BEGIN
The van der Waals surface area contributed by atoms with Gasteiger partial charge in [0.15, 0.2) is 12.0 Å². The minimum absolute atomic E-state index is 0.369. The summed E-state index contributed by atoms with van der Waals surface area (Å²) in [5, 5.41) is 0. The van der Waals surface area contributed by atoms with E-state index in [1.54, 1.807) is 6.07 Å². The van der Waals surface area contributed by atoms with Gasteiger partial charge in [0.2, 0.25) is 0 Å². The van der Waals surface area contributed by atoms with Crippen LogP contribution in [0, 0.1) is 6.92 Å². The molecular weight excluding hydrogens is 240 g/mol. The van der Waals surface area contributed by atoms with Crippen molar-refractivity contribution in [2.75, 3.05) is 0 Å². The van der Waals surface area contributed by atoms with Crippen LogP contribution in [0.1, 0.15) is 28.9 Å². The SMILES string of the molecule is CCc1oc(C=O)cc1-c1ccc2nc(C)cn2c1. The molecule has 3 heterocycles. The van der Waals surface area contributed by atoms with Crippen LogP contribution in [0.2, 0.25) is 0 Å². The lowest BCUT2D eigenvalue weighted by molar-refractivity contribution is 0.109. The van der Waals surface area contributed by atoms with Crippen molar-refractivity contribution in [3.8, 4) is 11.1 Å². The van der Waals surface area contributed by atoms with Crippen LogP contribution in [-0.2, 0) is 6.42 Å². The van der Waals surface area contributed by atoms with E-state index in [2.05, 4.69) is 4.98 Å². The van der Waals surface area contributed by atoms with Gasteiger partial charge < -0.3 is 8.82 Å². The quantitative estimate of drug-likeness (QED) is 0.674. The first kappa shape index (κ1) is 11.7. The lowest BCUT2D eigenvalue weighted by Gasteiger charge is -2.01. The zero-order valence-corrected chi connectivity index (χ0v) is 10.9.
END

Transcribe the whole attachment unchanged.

The van der Waals surface area contributed by atoms with Gasteiger partial charge in [0.15, 0.2) is 12.0 Å². The minimum absolute atomic E-state index is 0.369. The summed E-state index contributed by atoms with van der Waals surface area (Å²) in [5, 5.41) is 0. The van der Waals surface area contributed by atoms with E-state index in [1.54, 1.807) is 6.07 Å². The van der Waals surface area contributed by atoms with Gasteiger partial charge in [0.2, 0.25) is 0 Å². The van der Waals surface area contributed by atoms with Crippen LogP contribution in [0, 0.1) is 6.92 Å². The molecular weight excluding hydrogens is 240 g/mol. The van der Waals surface area contributed by atoms with Crippen molar-refractivity contribution in [2.75, 3.05) is 0 Å². The van der Waals surface area contributed by atoms with Crippen LogP contribution in [0.1, 0.15) is 28.9 Å². The SMILES string of the molecule is CCc1oc(C=O)cc1-c1ccc2nc(C)cn2c1. The molecule has 3 heterocycles. The van der Waals surface area contributed by atoms with Crippen LogP contribution in [0.2, 0.25) is 0 Å². The lowest BCUT2D eigenvalue weighted by molar-refractivity contribution is 0.109. The van der Waals surface area contributed by atoms with Crippen molar-refractivity contribution in [3.8, 4) is 11.1 Å². The van der Waals surface area contributed by atoms with Crippen LogP contribution in [-0.2, 0) is 6.42 Å². The van der Waals surface area contributed by atoms with E-state index in [2.05, 4.69) is 4.98 Å². The van der Waals surface area contributed by atoms with Gasteiger partial charge < -0.3 is 8.82 Å². The quantitative estimate of drug-likeness (QED) is 0.674. The first kappa shape index (κ1) is 11.7. The lowest BCUT2D eigenvalue weighted by Gasteiger charge is -2.01. The zero-order valence-corrected chi connectivity index (χ0v) is 10.9.